Part Three: The Pelagian Crisis (411–430)
Edited By Frederick Van Fleteren
Article 262: Various Letters
Apparently the news from the Council of Diospolis became widespread in the West. In a sermon extant in a fragment, Augustine says no one should imagine Pelagius had been absolved by the bishops—indeed they had not approved his thinking. Rather they had approved the orthodox doctrine he caused to make evident. “Perhaps Pelagius had embraced the truth sincerely, corrected his error, and returned to the grace of the true faith.”1 Augustine had evidently not seen Pro libero arbitrio; Zosimus had not yet written in favor of Pelagius; Innocent had not yet written on this matter at all. Augustine mentions the Pelagians as already forming a party.
Augustine indicates Urban, apparently a priest in Hippo, had been consecrated bishop of Sicca. Urban went to Rome and conferred with a certain Pelagian there. He pressed him concerning the meaning of the Lord’s prayer: Can man reasonably ask God not to expose us to temptation if we have the power not to sin; can man surmount temptation solely by the force of his will? The Pelagian responded it is not from these sorts of temptations we pray to God for deliverance. Rather we pray to be spared the evils not in our power, such as falling from a horse, breaking a foot, being killed by thieves, and so forth. Augustine confessed his fear of this response. The people who had heard Pelagius attested to it.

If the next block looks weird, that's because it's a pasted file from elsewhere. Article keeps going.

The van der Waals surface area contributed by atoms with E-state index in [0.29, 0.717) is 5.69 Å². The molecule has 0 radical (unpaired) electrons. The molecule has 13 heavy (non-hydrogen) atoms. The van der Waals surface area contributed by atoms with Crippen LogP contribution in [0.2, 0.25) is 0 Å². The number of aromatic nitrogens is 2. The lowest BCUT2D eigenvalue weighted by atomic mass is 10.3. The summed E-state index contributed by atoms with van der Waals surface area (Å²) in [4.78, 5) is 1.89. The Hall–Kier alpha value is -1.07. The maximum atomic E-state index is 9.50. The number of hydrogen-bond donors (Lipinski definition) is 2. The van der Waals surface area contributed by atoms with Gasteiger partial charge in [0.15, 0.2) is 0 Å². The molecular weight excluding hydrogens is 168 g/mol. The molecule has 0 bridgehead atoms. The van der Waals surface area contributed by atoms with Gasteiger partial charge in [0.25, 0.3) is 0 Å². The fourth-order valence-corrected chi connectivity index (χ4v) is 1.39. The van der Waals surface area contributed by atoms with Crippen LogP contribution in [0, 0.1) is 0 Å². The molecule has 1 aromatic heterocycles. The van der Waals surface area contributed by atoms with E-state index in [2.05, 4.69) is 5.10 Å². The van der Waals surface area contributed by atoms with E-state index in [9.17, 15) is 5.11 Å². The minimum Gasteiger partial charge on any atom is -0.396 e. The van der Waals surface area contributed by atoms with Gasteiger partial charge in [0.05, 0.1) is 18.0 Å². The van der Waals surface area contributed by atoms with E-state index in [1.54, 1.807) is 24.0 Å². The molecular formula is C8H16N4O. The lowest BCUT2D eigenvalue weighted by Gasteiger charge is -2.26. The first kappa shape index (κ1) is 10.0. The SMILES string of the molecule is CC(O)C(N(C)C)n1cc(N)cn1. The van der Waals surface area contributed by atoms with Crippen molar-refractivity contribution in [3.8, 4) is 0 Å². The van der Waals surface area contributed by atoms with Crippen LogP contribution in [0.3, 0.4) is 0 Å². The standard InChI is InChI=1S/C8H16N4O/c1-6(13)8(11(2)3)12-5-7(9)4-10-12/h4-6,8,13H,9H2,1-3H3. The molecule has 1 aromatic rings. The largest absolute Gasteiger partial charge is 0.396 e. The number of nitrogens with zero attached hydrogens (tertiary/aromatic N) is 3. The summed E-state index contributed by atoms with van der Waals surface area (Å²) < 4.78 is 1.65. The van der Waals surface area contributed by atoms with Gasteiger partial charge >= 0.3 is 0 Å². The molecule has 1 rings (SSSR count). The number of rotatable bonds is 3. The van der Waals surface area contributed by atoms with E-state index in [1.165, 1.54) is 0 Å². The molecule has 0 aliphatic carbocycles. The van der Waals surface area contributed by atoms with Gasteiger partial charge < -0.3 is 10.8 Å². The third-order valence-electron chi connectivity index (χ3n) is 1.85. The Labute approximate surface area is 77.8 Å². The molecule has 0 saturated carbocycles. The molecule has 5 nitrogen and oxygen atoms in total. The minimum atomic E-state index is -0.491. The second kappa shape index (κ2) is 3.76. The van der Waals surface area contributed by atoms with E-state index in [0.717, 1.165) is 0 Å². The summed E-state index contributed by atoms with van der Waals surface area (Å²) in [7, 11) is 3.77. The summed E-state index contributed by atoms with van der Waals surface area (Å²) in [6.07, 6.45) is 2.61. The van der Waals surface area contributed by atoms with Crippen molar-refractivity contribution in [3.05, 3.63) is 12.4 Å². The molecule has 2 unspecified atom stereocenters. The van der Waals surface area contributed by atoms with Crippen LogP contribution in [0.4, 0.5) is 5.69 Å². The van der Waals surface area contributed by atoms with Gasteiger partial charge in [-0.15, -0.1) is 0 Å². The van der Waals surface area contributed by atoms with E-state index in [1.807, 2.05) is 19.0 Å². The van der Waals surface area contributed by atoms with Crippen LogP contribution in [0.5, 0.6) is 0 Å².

In 415 Augustine had...